The end of the three-year drought and the ensuing wildfires allowed Australia to breathe a sigh of relief. In return, it created the perfect conditions for the worst rat plague in the last decade.
“People are literally tying laces around pants when they’re walking among rats, because they don’t want them to climb up their legs,” rat expert Steve Henry told VICE Henry works for the Commonwealth Scientific and Industrial Research Organization, the national body for scientific research in Australia.
It is now feared that the millions of rats will continue to multiply through the winter and ruin the crops. The problems have already started to show themselves, since production losses to damaged machinery. Even what is not eaten by rats is contaminated by feces and urine.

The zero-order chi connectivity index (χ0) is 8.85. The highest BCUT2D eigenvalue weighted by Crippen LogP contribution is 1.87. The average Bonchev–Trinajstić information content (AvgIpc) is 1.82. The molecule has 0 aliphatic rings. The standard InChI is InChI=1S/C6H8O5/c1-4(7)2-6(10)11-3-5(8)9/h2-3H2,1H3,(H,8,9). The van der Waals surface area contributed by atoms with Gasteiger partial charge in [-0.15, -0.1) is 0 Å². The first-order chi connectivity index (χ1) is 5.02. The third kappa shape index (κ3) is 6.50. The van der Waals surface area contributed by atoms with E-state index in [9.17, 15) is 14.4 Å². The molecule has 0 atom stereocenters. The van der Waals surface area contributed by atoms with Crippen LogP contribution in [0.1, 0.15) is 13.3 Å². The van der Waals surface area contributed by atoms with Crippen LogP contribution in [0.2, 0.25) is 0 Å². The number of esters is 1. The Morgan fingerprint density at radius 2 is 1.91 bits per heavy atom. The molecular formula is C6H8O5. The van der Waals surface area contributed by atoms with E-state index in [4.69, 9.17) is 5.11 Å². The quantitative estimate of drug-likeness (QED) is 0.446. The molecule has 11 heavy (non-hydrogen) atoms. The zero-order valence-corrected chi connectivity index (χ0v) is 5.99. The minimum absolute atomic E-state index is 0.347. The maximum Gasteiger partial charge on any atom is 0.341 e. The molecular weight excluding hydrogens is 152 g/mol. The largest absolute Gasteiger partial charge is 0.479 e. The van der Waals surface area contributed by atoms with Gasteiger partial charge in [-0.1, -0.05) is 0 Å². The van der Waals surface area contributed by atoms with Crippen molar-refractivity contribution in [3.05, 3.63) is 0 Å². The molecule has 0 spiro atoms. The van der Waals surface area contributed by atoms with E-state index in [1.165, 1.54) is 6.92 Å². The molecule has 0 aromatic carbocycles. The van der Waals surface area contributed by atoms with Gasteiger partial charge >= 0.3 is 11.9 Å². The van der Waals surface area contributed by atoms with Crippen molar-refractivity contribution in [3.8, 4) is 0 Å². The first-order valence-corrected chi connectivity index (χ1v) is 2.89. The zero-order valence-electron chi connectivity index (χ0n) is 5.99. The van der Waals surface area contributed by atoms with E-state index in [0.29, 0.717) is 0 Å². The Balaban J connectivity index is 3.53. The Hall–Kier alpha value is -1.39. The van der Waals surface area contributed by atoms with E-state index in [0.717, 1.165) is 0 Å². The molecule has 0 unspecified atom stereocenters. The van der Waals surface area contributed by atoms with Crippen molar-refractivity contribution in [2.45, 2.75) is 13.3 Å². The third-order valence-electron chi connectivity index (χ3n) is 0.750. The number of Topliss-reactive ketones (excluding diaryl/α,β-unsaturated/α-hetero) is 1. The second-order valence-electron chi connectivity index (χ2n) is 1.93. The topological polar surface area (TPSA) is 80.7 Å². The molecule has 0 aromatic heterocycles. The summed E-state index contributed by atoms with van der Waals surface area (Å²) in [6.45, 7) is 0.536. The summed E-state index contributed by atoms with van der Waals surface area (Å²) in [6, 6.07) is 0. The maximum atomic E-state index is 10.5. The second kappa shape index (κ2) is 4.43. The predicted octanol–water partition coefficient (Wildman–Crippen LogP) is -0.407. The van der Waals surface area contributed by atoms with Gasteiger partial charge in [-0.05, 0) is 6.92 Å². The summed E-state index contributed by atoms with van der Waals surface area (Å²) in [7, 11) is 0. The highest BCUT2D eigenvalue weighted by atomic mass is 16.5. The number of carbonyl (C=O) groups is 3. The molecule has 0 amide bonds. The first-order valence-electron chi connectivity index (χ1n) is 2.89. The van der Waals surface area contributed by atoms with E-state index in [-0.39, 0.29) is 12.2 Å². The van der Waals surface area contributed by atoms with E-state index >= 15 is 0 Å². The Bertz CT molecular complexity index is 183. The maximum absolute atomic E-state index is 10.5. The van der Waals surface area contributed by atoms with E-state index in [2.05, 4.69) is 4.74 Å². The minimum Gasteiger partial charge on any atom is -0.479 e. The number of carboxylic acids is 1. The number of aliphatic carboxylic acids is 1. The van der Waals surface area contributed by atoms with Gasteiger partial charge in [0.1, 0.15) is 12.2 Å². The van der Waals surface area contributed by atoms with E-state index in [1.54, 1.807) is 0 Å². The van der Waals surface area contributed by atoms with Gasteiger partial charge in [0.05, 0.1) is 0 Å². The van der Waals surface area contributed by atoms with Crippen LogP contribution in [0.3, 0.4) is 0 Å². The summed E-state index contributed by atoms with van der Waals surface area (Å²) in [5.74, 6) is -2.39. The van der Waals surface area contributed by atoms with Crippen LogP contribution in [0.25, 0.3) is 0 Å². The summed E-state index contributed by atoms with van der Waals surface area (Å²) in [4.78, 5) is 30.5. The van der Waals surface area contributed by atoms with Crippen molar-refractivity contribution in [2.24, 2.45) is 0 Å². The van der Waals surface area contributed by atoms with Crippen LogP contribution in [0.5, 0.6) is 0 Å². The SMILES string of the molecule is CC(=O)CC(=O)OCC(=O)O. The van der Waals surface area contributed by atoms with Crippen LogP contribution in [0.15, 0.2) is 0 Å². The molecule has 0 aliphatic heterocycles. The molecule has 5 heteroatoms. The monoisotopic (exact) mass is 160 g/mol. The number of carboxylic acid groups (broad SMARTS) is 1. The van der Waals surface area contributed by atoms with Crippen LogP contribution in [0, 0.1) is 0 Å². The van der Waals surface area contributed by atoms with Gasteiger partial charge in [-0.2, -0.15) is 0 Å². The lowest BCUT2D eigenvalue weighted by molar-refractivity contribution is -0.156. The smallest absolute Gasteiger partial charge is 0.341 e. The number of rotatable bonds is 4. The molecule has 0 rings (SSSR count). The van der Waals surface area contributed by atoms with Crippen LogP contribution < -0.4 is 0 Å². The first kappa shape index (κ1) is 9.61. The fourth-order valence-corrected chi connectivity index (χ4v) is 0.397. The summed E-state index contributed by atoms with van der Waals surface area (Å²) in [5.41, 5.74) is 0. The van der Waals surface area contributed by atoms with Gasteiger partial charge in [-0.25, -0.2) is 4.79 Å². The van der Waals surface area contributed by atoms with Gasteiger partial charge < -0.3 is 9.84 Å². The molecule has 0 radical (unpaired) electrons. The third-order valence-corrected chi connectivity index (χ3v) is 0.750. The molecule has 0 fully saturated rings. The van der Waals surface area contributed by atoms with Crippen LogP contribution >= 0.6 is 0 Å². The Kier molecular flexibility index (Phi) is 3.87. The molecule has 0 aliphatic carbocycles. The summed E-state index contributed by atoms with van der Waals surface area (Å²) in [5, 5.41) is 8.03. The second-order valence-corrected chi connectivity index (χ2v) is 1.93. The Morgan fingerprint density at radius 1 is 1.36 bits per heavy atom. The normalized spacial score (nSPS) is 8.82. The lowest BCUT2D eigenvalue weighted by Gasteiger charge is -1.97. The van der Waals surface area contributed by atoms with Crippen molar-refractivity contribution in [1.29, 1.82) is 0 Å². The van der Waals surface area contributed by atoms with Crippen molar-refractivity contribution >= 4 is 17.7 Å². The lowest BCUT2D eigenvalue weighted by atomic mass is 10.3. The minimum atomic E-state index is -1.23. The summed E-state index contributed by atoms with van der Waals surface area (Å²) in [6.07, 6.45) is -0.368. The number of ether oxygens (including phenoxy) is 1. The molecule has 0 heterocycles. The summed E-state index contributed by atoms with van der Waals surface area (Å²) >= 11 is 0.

The desperation of farmers leads them to take action to try to stop this pest. There are those who have spent more than 100 thousand dollars on bait to capture them.
Henry leads the country’s efforts to combat the plague of rats and ensures that the zinc phosphide it is the only humane and effective option: “It is an unpleasant chemical and its use has been banned in other countries, but the chances of secondary poisoning are very low”.
In May, the government of New South Wales announced a $50 million support package to help farmers fight the pest.
Agricultural consequences are not the only problem spawned by the millions of rats that terrorize Australians — are also a threat to public health..
In Queensland, there were at least 78 reports of leptospirosis, a bacterial infection that, without treatment, can lead to kidney failure, meningitis, and respiratory complications. Fortunately, Australia has managed to control the covid-19 pandemic, otherwise the effects could be devastating.
Although Australia has a history of rat plagues, like the one in 1993, which caused more than 90 million dollars in damage, the current plague is supposedly the worst in the last decade.